A Texas GOP congressman on the House Judiciary Committee lashed out at Attorney General Loretta Lynch for her evasive testimony during Tuesday’s Capitol Hill hearing focused on Lynch’s decision not to charge former secretary of state Hillary Clinton with breaking federal law when she mishandled classified electronic correspondence.
“That shadow which you cast on the Department of Justice just got a whole lot bigger,” said Rep. John Ratcliffe (R-Texas).
In one of the emotional high points of the more than four hours of back-and-forth between the congressmen and President Barack Obama’s second attorney general came when Ratcliffe challenged Lynch to pledge that she would not accept another hitch as attorney general if Hillary Clinton is elected president. After Lynch met privately with President Bill Clinton on her plane in Phoenix, there were media reports that the Clinton campaign would welcome Lynch joining the former first lady’s cabinet.
“Because if you’re not willing to rule out future employment in the Hillary Clinton administration, what that means is the American people have every right to wonder whether or not you looked at this through a fair and impartial lens,” the congressman said. Clinton is the expected Democratic nominee for president.
“Because your answer tells the American people that after the FBI Director told you that Ms. Clinton had been extremely careless with at least 110 emails marked as top secret, secret or classified and may have jeopardized the lives of actual Americans, and told you that she made numerous false public statements about sending, receiving or turning over classified materials, you might want to apply for a job with her?” he said.
Lynch was masterly in her blocking and deflecting of hostile and probing questions from the Republicans.
“While I understand that this investigation has generated significant public interest, as Attorney General, it would be inappropriate for me to comment further on the underlying facts of the investigation or the legal basis for the team’s recommendation,” she said. “I can tell you that I am extremely proud of the tremendous work of the dedicated prosecutors and agents on this matter.”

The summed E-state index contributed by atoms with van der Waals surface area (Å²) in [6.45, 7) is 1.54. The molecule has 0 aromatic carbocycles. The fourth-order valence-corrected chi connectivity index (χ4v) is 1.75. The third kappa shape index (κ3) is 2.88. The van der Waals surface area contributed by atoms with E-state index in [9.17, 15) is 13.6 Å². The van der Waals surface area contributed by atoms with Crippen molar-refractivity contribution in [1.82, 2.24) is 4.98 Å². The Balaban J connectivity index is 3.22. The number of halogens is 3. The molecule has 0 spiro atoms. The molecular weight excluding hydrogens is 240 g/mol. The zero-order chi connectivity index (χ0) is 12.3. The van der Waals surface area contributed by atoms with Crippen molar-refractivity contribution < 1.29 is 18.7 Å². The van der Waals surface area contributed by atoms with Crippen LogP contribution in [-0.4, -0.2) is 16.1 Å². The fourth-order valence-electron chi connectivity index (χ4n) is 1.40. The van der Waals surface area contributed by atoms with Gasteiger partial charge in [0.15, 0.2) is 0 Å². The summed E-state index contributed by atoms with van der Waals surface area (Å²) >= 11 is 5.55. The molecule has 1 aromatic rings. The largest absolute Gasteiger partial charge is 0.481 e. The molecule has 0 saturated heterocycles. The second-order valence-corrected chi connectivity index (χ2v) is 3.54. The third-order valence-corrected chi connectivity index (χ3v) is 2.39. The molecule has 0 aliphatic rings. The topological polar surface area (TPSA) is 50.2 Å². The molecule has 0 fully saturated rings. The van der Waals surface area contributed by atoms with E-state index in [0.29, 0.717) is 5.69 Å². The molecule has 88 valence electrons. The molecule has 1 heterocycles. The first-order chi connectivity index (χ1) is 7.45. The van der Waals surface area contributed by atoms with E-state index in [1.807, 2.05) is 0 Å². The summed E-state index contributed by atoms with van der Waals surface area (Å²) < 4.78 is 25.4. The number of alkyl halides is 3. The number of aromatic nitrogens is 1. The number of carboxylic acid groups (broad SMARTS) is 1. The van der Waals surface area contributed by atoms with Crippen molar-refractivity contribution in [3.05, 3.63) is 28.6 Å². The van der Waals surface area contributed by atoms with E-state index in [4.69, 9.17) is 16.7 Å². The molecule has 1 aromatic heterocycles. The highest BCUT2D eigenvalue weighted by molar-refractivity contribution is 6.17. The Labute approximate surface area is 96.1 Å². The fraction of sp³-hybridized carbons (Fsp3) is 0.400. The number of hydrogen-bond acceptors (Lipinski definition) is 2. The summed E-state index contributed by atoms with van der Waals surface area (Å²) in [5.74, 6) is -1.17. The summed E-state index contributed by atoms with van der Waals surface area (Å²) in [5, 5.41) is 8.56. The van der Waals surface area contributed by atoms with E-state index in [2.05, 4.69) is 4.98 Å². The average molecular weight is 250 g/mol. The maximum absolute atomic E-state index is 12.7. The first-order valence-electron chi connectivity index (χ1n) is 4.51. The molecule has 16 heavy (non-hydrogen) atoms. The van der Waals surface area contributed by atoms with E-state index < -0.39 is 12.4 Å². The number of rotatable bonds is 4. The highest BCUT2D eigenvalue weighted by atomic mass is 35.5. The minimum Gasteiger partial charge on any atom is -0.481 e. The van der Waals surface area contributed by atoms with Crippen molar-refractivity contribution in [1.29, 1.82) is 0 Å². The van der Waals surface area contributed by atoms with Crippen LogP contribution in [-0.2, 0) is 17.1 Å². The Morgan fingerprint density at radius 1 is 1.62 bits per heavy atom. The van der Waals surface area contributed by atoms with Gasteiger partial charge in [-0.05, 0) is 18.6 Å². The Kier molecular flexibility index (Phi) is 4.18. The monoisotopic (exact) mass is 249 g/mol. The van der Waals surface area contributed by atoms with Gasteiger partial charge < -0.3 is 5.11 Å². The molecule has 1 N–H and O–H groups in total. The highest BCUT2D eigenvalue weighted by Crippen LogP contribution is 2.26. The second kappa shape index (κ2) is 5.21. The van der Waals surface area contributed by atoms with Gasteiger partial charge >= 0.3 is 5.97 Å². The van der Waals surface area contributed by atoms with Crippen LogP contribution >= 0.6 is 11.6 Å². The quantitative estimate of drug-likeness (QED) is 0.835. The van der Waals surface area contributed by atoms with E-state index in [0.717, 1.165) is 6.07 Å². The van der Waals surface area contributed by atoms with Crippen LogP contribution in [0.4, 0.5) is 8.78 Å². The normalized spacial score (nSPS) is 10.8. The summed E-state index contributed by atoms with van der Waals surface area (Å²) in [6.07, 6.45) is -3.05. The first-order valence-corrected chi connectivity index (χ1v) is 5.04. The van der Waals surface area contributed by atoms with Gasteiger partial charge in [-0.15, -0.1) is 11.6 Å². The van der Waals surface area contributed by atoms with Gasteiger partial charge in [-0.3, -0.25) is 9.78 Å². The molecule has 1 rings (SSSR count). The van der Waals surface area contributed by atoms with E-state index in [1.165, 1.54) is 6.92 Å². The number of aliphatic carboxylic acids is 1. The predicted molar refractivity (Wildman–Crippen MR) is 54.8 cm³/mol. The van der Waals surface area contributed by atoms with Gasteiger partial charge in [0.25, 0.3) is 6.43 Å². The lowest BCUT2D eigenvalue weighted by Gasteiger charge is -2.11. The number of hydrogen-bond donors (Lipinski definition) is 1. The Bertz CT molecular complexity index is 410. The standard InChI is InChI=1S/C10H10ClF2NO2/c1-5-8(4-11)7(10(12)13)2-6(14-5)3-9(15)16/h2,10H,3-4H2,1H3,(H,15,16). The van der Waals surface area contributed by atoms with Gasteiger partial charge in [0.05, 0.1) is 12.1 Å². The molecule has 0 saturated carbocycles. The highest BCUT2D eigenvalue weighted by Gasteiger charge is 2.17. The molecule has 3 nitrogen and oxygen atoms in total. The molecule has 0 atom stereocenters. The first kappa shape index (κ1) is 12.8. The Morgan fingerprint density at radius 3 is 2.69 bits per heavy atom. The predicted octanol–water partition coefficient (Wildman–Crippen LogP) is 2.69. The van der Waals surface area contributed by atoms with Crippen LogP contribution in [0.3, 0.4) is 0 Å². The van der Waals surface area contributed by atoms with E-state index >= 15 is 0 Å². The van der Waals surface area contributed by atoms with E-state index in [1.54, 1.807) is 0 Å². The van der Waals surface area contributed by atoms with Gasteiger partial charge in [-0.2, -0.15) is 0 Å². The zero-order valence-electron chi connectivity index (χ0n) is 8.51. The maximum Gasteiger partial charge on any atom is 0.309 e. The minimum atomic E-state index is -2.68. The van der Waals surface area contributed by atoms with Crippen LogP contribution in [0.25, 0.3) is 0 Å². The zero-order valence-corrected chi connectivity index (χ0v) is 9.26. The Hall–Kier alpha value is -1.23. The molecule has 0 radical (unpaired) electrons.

Ratcliffe said he was particularly frustrated that Lynch refused to answer whether her final decision weighed the strength of the evidence and the context of Hillary Clinton’s actions.
Lynch claimed she could not recall how long her meeting with the FBI lasted to review its recommendation on the Clinton email case, he said. Then, Lynch refused to answer whether during her review of the FBI’s investigation she at least reviewed the 110 emails containing classified information that we know Hillary Clinton sent and received on an unsecured, unauthorized server.
One of the issues troubling the congressmen was that once FBI Director James B. Comey Jr., made his July 5 recommendation that the Department of Justice not charge Clinton, it took Lynch less than 24 hours to agree with Comey and decide to close the case — especially because Comey said at the time that Lynch did not know what his decision would be.
“After a yearlong investigation involving 150 FBI agents working around the clock involving more than 30,000 emails, tens of thousands of man hours, that your thoughtful, careful weighing of the strength of evidence took you an afternoon? A cup of coffee with the FBI Director?” Ratcliffe asked.
“Your decision in this case for charges relating to a person who according to the FBI Director was extremely careless handling America’s most sensitive national security matters, and is seeking to be a candidate in charge of America’s most sensitive national security matters, took the better part of an afternoon?” he asked. “It didn’t last weeks. It didn’t last months. It didn’t take days. You weighed that evidence and determined her intent and gross negligence in a matter of hours.”
Last week, Ratcliffe joined 200 House Republicans in demanding answers to a series of questions raised by the FBI’s investigation and recommendation on Clinton.
The congressman said he supports efforts by House Republicans requesting an investigation of Clinton for lying under oath before Congress.